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A recruitment manager's main responsibility is to search for suitable employees. He or she works closely with the human resources (HR) department of his or her company to understand the firm's hiring needs. Directly seeking job candidates, screening resumes and following employment laws are regular work activities for a recruitment manager.
Concentrating each day on the hiring needs of the company is the principle focus of the recruitment manager's job. Typically, he or she uses a computer to place online ads directed at qualified candidates. Recruitment managers may travel as part of their job. They often create brochures about the company and travel to college campuses or job fairs to hand them out, along with their business card, to prospective candidates. After the interested candidates contact them, the recruitment manager then follows through by replying and directing these prospects through the interview process.
Typically, recruitment managers first ask interested applicants to submit their resume. A recruitment manager usually reads through a stack of resumes at one sitting and sets aside the ones that show promise. Of these, he or she will check references and education information. After that step, recruitment managers will then often contact the narrowed down number of applicants for an interview. In keeping with the law, the manager may be required to make sure all of the job applications received are kept on file with the company for a certain period of time.
Either an HR representative or the recruitment manager will usually conduct the first interview with the short list of job candidates. This initial interview is likely to take place on the telephone. The applicant number would then once again be narrowed down. HR as well as the manager or supervisor of the department requesting an employee would then usually be notified of this short-listed job applicant group Successful applicants at this stage of the process are called in for another interview by the hiring department manager; group interviews at this stage are common.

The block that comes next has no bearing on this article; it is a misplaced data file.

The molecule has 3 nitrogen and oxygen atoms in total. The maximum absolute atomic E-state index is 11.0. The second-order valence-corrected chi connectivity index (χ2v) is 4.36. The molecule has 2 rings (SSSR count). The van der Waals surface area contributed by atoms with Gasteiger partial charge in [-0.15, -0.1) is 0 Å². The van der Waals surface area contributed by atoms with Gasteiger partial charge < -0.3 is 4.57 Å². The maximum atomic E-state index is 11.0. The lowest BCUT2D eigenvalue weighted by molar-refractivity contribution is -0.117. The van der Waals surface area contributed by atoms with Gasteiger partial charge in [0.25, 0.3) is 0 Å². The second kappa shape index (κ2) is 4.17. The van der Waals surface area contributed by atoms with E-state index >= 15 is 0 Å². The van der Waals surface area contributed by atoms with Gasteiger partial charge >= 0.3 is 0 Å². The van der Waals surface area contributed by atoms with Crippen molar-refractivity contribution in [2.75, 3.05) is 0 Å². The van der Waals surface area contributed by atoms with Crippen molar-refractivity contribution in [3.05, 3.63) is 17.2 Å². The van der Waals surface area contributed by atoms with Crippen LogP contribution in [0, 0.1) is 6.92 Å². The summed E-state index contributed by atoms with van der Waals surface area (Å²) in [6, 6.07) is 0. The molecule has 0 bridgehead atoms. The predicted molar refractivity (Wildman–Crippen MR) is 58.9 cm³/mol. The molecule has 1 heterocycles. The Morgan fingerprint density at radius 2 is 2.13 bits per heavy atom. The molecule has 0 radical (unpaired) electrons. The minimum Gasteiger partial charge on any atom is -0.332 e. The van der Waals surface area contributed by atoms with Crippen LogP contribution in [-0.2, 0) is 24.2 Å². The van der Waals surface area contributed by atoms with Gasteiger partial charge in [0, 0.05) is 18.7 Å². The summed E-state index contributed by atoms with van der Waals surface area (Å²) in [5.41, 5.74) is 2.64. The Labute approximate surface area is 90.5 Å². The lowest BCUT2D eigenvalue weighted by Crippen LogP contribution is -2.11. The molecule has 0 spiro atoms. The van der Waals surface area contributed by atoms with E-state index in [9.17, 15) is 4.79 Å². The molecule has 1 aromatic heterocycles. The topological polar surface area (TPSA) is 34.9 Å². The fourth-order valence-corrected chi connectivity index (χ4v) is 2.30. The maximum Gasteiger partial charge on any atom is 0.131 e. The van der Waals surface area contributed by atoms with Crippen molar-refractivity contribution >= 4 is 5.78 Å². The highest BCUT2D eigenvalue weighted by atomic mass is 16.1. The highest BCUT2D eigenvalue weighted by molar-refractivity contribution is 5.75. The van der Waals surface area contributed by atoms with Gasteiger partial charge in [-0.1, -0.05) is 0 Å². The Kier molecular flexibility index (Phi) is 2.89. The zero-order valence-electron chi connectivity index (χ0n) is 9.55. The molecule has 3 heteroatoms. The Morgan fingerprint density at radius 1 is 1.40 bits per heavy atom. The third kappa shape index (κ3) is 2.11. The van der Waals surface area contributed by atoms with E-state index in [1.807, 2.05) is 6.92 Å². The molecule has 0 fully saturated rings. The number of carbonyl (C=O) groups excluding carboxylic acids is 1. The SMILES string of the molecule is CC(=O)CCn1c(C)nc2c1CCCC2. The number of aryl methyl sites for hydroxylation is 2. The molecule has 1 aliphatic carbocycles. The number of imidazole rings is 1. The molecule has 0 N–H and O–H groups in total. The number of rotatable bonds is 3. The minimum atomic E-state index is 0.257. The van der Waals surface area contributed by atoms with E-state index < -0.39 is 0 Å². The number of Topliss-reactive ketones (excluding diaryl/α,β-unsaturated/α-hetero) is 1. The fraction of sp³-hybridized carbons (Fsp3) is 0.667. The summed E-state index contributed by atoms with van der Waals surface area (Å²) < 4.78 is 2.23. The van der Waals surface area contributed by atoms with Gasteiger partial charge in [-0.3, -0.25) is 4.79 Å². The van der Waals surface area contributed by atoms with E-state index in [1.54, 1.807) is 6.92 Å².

The hiring managers may provide feedback to the recruitment manager about the applicants, especially the one chosen. Recruitment managers usually keep records, and information on their past recruits can help them in their future efforts. In addition to keeping records, recruitment managers must keep up to date on the latest employment and hiring laws to avoid issues such as discrimination. They must also perform criminal record checks if these seem warranted by missing or suspicious information on a resume.
@Icecream17 - I wanted to add that recruiting can be exhausting especially when you interview a lot of people and don’t seem to find the right fit for a job.
I used to work in a staffing agency and it was a very fast paced environment. We would get job orders in one morning and we had to fill those jobs as quickly as possible because if not another agency would fill it.
I usually looked in the database and asked for referrals or looked at career posting sites that we had a membership with to look through the available resumes listed.
It can be a stressful job at times especially when the person you recruited does not work out. Sometimes that does happen and that is the worst aspect of the job.
I wanted to add that I used to be a recruiting manager and I really enjoyed it. It was rewarding offering people a job and it was such a thrill when I found the perfect candidate.
I think that for a job like this you really have to love people because you are constantly screening resumes and conducting interviews over the phone and interviewing applicants in your office.
You also have to attend networking events inorder to recruit additional people especially for harder to fill positions.
My favorite aspect of the job was going to colleges and doing an on campus job fair. Many of these applicants were brought in for our entry level positions and they were usually so excited to land a job.
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